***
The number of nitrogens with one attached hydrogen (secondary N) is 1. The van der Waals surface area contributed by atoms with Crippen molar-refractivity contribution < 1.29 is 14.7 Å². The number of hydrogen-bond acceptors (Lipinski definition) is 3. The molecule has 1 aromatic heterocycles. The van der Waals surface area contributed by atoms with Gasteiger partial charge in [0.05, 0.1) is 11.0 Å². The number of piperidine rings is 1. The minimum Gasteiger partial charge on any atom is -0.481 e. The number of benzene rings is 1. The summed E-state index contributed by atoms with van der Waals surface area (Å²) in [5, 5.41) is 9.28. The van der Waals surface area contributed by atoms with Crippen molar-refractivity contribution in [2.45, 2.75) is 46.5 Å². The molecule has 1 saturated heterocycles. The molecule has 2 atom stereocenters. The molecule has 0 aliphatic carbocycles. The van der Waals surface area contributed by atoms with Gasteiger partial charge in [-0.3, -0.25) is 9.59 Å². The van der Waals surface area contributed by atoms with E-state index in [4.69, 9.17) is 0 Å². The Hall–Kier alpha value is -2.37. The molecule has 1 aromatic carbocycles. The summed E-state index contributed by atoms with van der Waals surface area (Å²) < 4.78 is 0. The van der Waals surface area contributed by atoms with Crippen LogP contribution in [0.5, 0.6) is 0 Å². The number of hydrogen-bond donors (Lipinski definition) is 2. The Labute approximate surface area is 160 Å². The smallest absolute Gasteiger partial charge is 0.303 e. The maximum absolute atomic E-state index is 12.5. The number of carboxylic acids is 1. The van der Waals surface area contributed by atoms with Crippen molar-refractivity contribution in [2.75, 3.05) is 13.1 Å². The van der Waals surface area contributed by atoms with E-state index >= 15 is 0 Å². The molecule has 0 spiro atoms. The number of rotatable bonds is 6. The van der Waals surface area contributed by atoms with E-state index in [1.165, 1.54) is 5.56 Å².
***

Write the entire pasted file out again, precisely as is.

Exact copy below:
The number of nitrogens with one attached hydrogen (secondary N) is 1. The van der Waals surface area contributed by atoms with Crippen molar-refractivity contribution < 1.29 is 14.7 Å². The number of hydrogen-bond acceptors (Lipinski definition) is 3. The molecule has 1 aromatic heterocycles. The van der Waals surface area contributed by atoms with Gasteiger partial charge in [0.05, 0.1) is 11.0 Å². The number of piperidine rings is 1. The minimum Gasteiger partial charge on any atom is -0.481 e. The number of benzene rings is 1. The summed E-state index contributed by atoms with van der Waals surface area (Å²) in [5, 5.41) is 9.28. The van der Waals surface area contributed by atoms with Crippen molar-refractivity contribution in [2.45, 2.75) is 46.5 Å². The molecule has 1 saturated heterocycles. The molecule has 2 atom stereocenters. The molecule has 0 aliphatic carbocycles. The van der Waals surface area contributed by atoms with Gasteiger partial charge in [-0.3, -0.25) is 9.59 Å². The van der Waals surface area contributed by atoms with E-state index in [4.69, 9.17) is 0 Å². The Hall–Kier alpha value is -2.37. The molecule has 1 aromatic carbocycles. The summed E-state index contributed by atoms with van der Waals surface area (Å²) < 4.78 is 0. The van der Waals surface area contributed by atoms with Crippen LogP contribution in [0.5, 0.6) is 0 Å². The number of hydrogen-bond donors (Lipinski definition) is 2. The Labute approximate surface area is 160 Å². The smallest absolute Gasteiger partial charge is 0.303 e. The maximum absolute atomic E-state index is 12.5. The number of carboxylic acids is 1. The van der Waals surface area contributed by atoms with Crippen molar-refractivity contribution in [2.75, 3.05) is 13.1 Å². The van der Waals surface area contributed by atoms with E-state index >= 15 is 0 Å². The molecule has 0 spiro atoms. The number of rotatable bonds is 6. The van der Waals surface area contributed by atoms with E-state index in [1.165, 1.54) is 5.56 Å².